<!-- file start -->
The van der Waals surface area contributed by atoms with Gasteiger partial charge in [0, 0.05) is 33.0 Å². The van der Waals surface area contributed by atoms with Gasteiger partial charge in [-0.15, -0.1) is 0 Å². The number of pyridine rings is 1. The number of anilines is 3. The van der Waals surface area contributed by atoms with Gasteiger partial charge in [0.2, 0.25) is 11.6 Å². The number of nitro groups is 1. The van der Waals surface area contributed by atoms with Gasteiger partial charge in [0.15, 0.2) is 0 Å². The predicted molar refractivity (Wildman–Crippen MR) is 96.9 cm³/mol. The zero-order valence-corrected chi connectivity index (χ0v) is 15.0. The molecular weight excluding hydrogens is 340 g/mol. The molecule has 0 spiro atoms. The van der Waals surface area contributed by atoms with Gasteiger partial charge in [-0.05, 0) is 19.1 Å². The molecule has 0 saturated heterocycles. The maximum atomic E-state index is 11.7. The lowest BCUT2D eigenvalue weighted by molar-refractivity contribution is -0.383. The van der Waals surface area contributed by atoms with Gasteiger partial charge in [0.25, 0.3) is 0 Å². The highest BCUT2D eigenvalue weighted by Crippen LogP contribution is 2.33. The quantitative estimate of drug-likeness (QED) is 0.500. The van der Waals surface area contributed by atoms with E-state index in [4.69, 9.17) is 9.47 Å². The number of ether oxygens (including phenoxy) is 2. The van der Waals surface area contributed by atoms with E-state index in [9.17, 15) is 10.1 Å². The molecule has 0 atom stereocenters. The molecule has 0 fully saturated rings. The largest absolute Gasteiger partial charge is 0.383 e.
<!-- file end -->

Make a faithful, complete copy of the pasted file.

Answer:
The van der Waals surface area contributed by atoms with Gasteiger partial charge in [0, 0.05) is 33.0 Å². The van der Waals surface area contributed by atoms with Gasteiger partial charge in [-0.15, -0.1) is 0 Å². The number of pyridine rings is 1. The number of anilines is 3. The van der Waals surface area contributed by atoms with Gasteiger partial charge in [0.2, 0.25) is 11.6 Å². The number of nitro groups is 1. The van der Waals surface area contributed by atoms with Gasteiger partial charge in [0.15, 0.2) is 0 Å². The predicted molar refractivity (Wildman–Crippen MR) is 96.9 cm³/mol. The zero-order valence-corrected chi connectivity index (χ0v) is 15.0. The molecular weight excluding hydrogens is 340 g/mol. The molecule has 0 spiro atoms. The van der Waals surface area contributed by atoms with Gasteiger partial charge in [-0.05, 0) is 19.1 Å². The molecule has 0 saturated heterocycles. The maximum atomic E-state index is 11.7. The lowest BCUT2D eigenvalue weighted by molar-refractivity contribution is -0.383. The van der Waals surface area contributed by atoms with Gasteiger partial charge in [0.25, 0.3) is 0 Å². The highest BCUT2D eigenvalue weighted by Crippen LogP contribution is 2.33. The quantitative estimate of drug-likeness (QED) is 0.500. The van der Waals surface area contributed by atoms with E-state index in [4.69, 9.17) is 9.47 Å². The number of ether oxygens (including phenoxy) is 2. The van der Waals surface area contributed by atoms with E-state index in [9.17, 15) is 10.1 Å². The molecule has 0 atom stereocenters. The molecule has 0 fully saturated rings. The largest absolute Gasteiger partial charge is 0.383 e.